The Wild Atlantic Way – Cnoc Fola

I planned to take you to an island this week but the ferry never left the pier due to rain, rain and more rain…

Feeling rather downhearted, I pondered on a suitable alternative, and after a trip to the local library followed by a coffee and slice of cake, the sun came out.

So we are now travelling along a small stretch of a 2500km Irish tourist initiative known as “The Wild Atlantic Way.”

First stop is a view over the islands to the west, including the island I had planned to visit. Furthest away lies Arranmore, followed by Cruit, Owey, Gola…

IMG_6706

The Islands

Next we travel towards Cnoc Fola meaning “Hill of Blood,” which is “a rocky headland that turns rusty red at sunset,” as written on the signs at this “Discovery Point” for the Wild Atlantic Way.

Cnoc Fola

Looking backwards, the islands are still visible:

IMG_6716

The Islands as seen from Cnoc Fola

Moving on, we pass lots of peat bogs with another headland called Horn Head in the distance.

IMG_6721

Peat Bogs

We can also see Tory Island. It lies 9 miles off the coast, and is the most remote inhabited island off the coast of Ireland. St Colmcille founded a monastery on Tory in the 6th century.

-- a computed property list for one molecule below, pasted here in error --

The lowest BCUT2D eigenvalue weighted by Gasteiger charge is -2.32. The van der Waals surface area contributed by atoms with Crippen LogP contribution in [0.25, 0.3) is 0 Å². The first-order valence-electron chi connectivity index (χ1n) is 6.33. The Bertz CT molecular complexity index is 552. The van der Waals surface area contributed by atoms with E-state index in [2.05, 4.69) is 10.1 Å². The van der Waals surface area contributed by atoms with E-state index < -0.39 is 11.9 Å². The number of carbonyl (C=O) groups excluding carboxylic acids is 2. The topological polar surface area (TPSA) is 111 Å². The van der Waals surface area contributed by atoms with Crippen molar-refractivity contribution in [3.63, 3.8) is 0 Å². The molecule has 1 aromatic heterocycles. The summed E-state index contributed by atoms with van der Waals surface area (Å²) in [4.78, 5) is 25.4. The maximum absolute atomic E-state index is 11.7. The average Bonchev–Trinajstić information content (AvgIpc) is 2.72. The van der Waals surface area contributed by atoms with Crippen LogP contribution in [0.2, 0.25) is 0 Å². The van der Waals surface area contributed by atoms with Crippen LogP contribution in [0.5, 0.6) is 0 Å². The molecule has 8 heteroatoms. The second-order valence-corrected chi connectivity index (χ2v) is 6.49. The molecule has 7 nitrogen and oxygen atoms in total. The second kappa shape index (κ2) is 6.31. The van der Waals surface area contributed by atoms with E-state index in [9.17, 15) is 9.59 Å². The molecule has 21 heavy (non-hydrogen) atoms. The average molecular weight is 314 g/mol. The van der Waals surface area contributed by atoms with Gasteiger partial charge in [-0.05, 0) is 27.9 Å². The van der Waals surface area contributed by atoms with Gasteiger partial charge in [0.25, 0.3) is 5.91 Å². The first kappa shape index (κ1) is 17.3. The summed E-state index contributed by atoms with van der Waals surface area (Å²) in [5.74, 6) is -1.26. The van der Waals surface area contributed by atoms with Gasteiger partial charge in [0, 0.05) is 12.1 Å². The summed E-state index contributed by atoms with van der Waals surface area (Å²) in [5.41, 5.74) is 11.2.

Although the island is often pounded by the mighty Atlantic, it still has a thriving community.

IMG_6723

Tory Island

A ferry takes visitors to Tory from the pier at Magheraroarty. A stunning beach runs alongside the pier.

Magheraroarty

Behind the beach, lies an inlet with a view of the flat top of Muckish Mountain on the horizon.

Muckish MountainΒ 

A traditional thatched cottage makes another ideal photo opportunity. Sadly, there are very few remaining.

IMG_6738

Thatched Cottage

The journey from home would normally take me a total of 30 minutes. However, I enjoyed taking extra time to breathe in the views.

I made the most of my day trip and followed the road beyond to the town of Falcarragh, where I visited a stunning garden called Cluain na dTor which means “Meadow of Shrubs”. I shall post pictures of that visit next week.

If you enjoyed this post, you might also like:

On The Beach

Enjoying the Journey

Rocks and Rock Pools


79 thoughts on “The Wild Atlantic Way – Cnoc Fola

  1. Reblogged this on Smorgasbord – Variety is the spice of life and commented:
    Brigid Gallagher takes us on trip up the Wild Atlantic Way.. there are many islands of the west coast of Ireland and some are inhabited.. Quite blustery and they get the first of the transatlantic weather but amazing places to visit with lots of wild life.. Join Brigid as she heads up the coast with some photos of the islands…

    Liked by 1 person

  2. I’d I were to describe paradise this would be it. May the winds blow, may the rains pour- nothing spoils such Heaven (except mankind and mercifully he seems to be appropriate and kindly here)